Sometimes, a book comes along at just the right time. My mother was diagnosed with lung, bone and brain cancer Dec. 23, just days after I received a copy of Lesléa Newman’s new book of poetry about her own journey through her mother’s illness and death from cancer. Newman, best known for her classic children’s book “Heather Has Two Mommies,” takes us from diagnosis to yahrzeit — the Jewish memorial a year after death — with an unflinching yet compassionate eye.
Newman’s poems are a raw reminder of the sometimes-complicated bonds between parents and their grown children. They are poems of transition and pain, but also of the love that both makes those moments painful and that helps us through them. I lost my father to cancer three years ago, and I will soon lose my mother. Even though my specific experiences differ from Newman’s, there seems much of the universal in her words.
Many know only Newman’s children’s books, but she is also an accomplished poet, with works appearing in numerous poetry reviews and magazines. She has received poetry fellowships from the National Endowment for the Arts and the Massachusetts Artists Foundation, and from 2008-10 served as the poet laureate of Northampton, Mass. Her most recent previous book of poems was “October Mourning: A Song for Matthew Shepard,” which explored the 1998 murder of the gay college student from a variety of perspectives.
Like “October Mourning,” “I Carry My Mother” uses a number of different poetic forms, from sonnet and haiku to many lesser-known structures. She models some of her poems explicitly on those of other poets, including Emily Dickinson, William Carlos Williams and even Dr. Seuss. Newman explained to me in an e-mail interview, “Because this was such a tough book to write emotionally, pouring my feelings into rigid ‘containers,’ by which I mean structured poems that are very familiar to me, offered me great comfort. And my mom loved poetry and this seemed like a very fitting way to honor her memory.”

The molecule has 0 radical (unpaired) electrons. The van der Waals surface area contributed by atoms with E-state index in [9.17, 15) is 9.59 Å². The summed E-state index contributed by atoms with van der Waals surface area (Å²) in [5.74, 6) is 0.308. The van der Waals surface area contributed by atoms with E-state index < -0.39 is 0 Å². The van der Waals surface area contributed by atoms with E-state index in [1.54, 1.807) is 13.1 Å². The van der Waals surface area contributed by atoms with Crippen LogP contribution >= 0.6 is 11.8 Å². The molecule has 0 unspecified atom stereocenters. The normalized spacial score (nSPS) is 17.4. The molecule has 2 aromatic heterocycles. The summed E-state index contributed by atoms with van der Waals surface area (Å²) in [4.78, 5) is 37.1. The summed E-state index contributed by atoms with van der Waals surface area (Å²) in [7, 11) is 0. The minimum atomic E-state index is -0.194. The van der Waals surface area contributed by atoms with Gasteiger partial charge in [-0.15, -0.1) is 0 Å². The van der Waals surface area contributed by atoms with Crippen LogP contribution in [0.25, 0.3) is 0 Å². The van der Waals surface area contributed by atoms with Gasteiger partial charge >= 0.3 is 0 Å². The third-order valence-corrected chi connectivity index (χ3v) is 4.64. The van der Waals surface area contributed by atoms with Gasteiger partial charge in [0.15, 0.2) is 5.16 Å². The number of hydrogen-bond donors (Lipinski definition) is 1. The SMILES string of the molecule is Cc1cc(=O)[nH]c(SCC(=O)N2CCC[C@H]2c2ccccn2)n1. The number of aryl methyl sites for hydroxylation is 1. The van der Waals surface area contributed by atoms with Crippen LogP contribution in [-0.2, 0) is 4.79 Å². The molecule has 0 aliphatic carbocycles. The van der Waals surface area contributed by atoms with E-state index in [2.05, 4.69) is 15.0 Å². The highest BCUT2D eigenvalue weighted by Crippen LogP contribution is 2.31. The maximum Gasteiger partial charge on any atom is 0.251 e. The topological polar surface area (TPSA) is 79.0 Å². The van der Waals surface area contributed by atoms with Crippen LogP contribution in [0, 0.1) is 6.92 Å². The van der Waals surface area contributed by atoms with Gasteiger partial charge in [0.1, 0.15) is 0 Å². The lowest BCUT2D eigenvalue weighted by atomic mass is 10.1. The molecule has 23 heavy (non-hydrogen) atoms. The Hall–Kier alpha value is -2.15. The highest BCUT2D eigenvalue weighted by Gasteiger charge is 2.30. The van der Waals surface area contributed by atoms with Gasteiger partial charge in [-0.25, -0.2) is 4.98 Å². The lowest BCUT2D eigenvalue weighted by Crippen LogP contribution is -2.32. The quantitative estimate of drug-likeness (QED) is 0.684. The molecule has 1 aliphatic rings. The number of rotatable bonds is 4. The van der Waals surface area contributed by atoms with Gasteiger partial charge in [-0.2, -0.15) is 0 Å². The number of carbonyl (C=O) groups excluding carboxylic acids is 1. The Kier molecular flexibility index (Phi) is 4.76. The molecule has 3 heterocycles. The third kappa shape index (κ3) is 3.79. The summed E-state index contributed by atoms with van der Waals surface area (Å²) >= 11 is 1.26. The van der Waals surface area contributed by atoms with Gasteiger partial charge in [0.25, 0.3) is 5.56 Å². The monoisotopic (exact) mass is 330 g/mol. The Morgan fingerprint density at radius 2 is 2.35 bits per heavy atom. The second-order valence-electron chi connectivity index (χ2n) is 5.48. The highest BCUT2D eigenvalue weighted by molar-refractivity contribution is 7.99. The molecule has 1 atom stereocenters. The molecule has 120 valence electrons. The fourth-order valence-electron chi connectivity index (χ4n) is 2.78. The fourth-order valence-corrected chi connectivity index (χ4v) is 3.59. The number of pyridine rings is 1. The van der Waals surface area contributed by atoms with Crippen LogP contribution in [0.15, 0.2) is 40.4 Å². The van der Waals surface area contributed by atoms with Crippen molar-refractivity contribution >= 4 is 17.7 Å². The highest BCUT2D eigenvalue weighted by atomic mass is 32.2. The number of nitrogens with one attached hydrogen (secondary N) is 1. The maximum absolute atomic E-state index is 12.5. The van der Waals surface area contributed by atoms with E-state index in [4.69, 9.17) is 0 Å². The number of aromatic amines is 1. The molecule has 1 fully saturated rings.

It seems natural to me that for a poet experiencing a parent’s illness and death, familiar poems would resonate with new words. As I have made my own journey in this landscape, familiar actions have become imbued with echoes of the disease. I make dinner, take a shower, walk to the bathroom — simple tasks my mom can no longer do for herself, and I can no longer do without thinking of her.
Our acquaintance with Newman’s poetic models may even give her versions more impact. In “Pills,” for example, she riffs on Dr. Seuss’ lighthearted “One Fish, Two Fish, Red Fish, Blue Fish”: “One pill/two pills/red pills/blue pills.” It’s amusing in a macabre way — but then she hits us in the gut at the end: “pills that make her stomach churn/pills that make her insides burn/pills that make her ask me why/she has no pill to help her die.”
She gives us the hard realities of cancer — bodily fluids, ventilators, weight loss and swollen limbs — as well as the range of emotions that comes from having the disease and seeing a loved one endure it. She carries us back through her mother’s life and shows us the bond between mother and daughter, the things conveyed intentionally and unintentionally from one generation to the next, the habits and traits we value and those with which we struggle.
Some of the most poignant poems are about her father dealing with his wife’s illness: “My father strokes my mother’s swollen hand/This ending is so far from what they’d planned,” she writes in one.
The poems about the time after her mother’s death are full of longing and memory. “The art of losing my mother is hard to master,” she writes, and shows us, through her poems, how she has tried to do so.
In both this book and the one on Matthew Shepard, she said, “The writing helped me process tremendous losses.” The Shepard murder was “a tragedy that affected the entire world. It took me a decade to wrap my mind around the profound impact this hate crime had on a personal, national and international level.” She never met Shepard, but coincidentally arrived to be the keynote speaker for Gay Awareness Week at the University of Wyoming, where he was a student, on the day he died. “I felt a tremendous obligation to honor his memory by working for social justice,” she said.
Writing about her mother, she said, “was different in that my mom’s death was not a tragedy. She lived to be 84 and had a full life. However, it was a much more personal loss.” While penning this work, she said, “I felt my mom very close beside me, which was a great comfort. And when I finished the book, it felt, in a way, like losing her all over again. I’m looking forward to giving readings from the book as a way to keep my mom’s memory alive.”
This is not an emotionally easy book to read. For any of us who have lost or are losing a parent, however, it may help us through our grief, not least by reminding us that others have been through the same.
Newman is donating $1 for each book ordered before Jan. 25 (her mom’s birthday) to the Cancer Connection (cancer-connection.org), which she says “offers wonderful services, including a caregiver’s support group that helped me so much when my mom was ill.” Find the book (and more of her works) at lesleanewman.com/newbks.htm.